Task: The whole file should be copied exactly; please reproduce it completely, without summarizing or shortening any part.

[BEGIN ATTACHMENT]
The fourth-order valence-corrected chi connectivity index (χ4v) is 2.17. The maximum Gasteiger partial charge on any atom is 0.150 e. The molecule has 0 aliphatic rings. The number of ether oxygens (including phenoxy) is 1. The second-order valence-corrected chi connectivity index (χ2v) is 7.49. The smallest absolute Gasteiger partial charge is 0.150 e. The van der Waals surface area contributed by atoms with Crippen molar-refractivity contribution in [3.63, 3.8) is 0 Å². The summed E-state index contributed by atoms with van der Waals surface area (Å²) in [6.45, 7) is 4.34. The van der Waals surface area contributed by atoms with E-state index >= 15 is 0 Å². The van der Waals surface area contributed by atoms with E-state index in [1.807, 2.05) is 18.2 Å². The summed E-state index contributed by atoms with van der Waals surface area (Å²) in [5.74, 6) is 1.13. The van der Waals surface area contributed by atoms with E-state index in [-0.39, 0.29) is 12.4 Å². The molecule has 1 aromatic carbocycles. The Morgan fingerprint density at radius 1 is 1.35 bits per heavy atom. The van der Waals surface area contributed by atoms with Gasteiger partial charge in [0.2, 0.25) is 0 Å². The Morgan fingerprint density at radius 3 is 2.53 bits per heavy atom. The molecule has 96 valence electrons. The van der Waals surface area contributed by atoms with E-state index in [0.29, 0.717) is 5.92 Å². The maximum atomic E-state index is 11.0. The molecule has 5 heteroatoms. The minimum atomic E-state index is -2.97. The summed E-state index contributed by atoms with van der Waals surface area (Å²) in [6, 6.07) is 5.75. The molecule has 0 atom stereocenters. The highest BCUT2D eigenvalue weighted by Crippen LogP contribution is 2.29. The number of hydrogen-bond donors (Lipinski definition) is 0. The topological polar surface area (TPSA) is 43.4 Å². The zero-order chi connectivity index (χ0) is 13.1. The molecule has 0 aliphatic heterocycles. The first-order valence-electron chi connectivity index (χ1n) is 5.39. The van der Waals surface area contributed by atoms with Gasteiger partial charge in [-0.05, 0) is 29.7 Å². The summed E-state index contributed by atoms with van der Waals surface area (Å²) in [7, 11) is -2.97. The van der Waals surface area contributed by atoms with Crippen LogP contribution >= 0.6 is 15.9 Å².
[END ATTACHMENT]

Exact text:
The fourth-order valence-corrected chi connectivity index (χ4v) is 2.17. The maximum Gasteiger partial charge on any atom is 0.150 e. The molecule has 0 aliphatic rings. The number of ether oxygens (including phenoxy) is 1. The second-order valence-corrected chi connectivity index (χ2v) is 7.49. The smallest absolute Gasteiger partial charge is 0.150 e. The van der Waals surface area contributed by atoms with Crippen molar-refractivity contribution in [3.63, 3.8) is 0 Å². The summed E-state index contributed by atoms with van der Waals surface area (Å²) in [6.45, 7) is 4.34. The van der Waals surface area contributed by atoms with E-state index >= 15 is 0 Å². The van der Waals surface area contributed by atoms with E-state index in [1.807, 2.05) is 18.2 Å². The summed E-state index contributed by atoms with van der Waals surface area (Å²) in [5.74, 6) is 1.13. The van der Waals surface area contributed by atoms with E-state index in [-0.39, 0.29) is 12.4 Å². The molecule has 1 aromatic carbocycles. The Morgan fingerprint density at radius 1 is 1.35 bits per heavy atom. The van der Waals surface area contributed by atoms with Gasteiger partial charge in [0.2, 0.25) is 0 Å². The Morgan fingerprint density at radius 3 is 2.53 bits per heavy atom. The molecule has 96 valence electrons. The van der Waals surface area contributed by atoms with E-state index in [0.29, 0.717) is 5.92 Å². The maximum atomic E-state index is 11.0. The molecule has 5 heteroatoms. The minimum atomic E-state index is -2.97. The summed E-state index contributed by atoms with van der Waals surface area (Å²) in [6, 6.07) is 5.75. The molecule has 0 atom stereocenters. The highest BCUT2D eigenvalue weighted by Crippen LogP contribution is 2.29. The number of hydrogen-bond donors (Lipinski definition) is 0. The topological polar surface area (TPSA) is 43.4 Å². The zero-order chi connectivity index (χ0) is 13.1. The molecule has 0 aliphatic heterocycles. The first-order valence-electron chi connectivity index (χ1n) is 5.39. The van der Waals surface area contributed by atoms with Gasteiger partial charge in [-0.05, 0) is 29.7 Å². The summed E-state index contributed by atoms with van der Waals surface area (Å²) in [7, 11) is -2.97. The van der Waals surface area contributed by atoms with Crippen LogP contribution >= 0.6 is 15.9 Å².